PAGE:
Stores We Love
Jul 2, 2008
Shopping in Nova Scotia: Backyard & Veranda
Stores We Love
Jul 2, 2008
Shopping in Nova Scotia: Backyard & Veranda
Click to download: Backyard & Veranda
Tour this lovely cottage on Lake Simcoe!
A designer lends her expertise to help a couple resolve a colourful debate over the scheme for their family cottage.
"He wanted dark tones and a woodsy Aspen vibe. I wanted everything white with clean lines." The “he” referred to is the husband, the “I” speaking is the wife, and in terms of their decor preferences for this new-build 4,900-square-foot cottage overlooking Lake Simcoe in Innisfil, Ont., they were clearly at odds. But the Toronto-based couple, who has a seven-year-old daughter, a five-year-old son and a Samoyed puppy, did agree on one thing: The design had to be practical. And after many reassurances on the wife’s part that her vision could be inviting and relaxing, she says, “My husband eventually gave me free rein. I wanted a gorgeous unfussy space that was easy to maintain.”
To get the look, she turned to Lidia van Zyl, a designer based in Barrie, Ont., who’s well known for decorating waterfront properties in the area. “When I was hired in 2014, the cottage was in its planning stage,” says Lidia. “This allowed us to pore over the plans and confirm almost every detail before the walls went up.” The walls themselves played a crucial role in setting the tone for the space. “Honouring the husband’s preference for a traditional look, I incorporated shiplap into the mix,” says Lidia. The wooden boards, which were most often used in the construction of homes, were applied horizontally in the kitchen, powder room, foyer and master bedroom. “Shiplap, even when painted white, provides a rustic contrast to drywall and has an informal feel that really adds to the casual cottage vibe,” says the designer.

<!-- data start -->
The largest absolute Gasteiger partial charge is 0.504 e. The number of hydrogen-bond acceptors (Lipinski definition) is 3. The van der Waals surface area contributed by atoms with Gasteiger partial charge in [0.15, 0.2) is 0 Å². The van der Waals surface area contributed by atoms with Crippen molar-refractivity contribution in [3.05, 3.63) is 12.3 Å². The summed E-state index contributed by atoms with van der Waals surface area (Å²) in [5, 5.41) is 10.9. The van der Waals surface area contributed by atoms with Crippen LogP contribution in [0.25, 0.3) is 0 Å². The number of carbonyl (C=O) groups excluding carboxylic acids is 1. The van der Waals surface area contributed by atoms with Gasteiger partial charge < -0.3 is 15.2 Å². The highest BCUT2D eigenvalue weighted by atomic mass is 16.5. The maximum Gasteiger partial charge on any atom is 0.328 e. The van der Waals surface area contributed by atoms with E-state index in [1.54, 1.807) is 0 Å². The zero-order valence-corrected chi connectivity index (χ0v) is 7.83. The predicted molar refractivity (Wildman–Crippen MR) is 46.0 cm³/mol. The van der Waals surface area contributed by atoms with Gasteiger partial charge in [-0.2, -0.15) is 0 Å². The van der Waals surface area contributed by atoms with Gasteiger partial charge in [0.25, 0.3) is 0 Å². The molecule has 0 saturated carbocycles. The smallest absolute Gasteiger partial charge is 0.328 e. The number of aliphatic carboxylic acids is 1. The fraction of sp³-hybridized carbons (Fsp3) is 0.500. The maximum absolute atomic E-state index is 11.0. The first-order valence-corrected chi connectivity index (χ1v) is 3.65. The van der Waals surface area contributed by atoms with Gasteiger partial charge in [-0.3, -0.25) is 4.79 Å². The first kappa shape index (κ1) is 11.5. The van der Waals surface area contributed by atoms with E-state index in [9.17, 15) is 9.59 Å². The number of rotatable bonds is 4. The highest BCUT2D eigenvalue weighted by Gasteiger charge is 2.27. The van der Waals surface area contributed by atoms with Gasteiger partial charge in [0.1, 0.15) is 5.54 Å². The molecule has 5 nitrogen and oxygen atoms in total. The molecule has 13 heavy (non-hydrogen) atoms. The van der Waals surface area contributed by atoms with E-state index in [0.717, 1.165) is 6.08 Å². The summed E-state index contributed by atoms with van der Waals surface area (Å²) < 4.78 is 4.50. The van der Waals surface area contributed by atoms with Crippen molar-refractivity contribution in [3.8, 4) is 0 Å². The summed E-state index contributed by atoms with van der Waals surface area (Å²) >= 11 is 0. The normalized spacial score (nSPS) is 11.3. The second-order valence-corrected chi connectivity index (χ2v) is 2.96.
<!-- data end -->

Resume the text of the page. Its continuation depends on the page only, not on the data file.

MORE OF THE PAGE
While the scheme may be all white, it’s anything but stark. “The key to decorating with white is to use different shades of it,” says Lidia. “If you look closely, you’ll see the walls are a crisp white, while the beams are coated with a warmer shade.” Wide-plank pale hickory flooring completes the airy backdrop, which Lidia chose to punctuate with bold hits of black. “I love contrast, so I added black accessories to almost every room,” she says. Lidia extended this theme to the furniture as well and, with the kids and puppy in mind, paid specific attention to practicality. “The grey sofas in the living room are covered with indoor-outdoor fabric, so they’re stain resistant and easy to clean,” she says. “And some of the pieces, such as the living room coffee table and foyer console, are crafted from steel, so they’re pretty much damage-proof.” She also introduced a few well-placed antiques throughout the cottage to create interesting tension between old and new.
The 18-month process of building and decorating netted a year-round family retreat that Lidia describes as “refined but rustic.” And even though the wife had total control, she did make an effort to include her husband – sort of. She says: “He really wanted dark floors, but even he conceded the light ones looked better. So I let him think he helped with that decision in a roundabout way. Now we’re all happy!”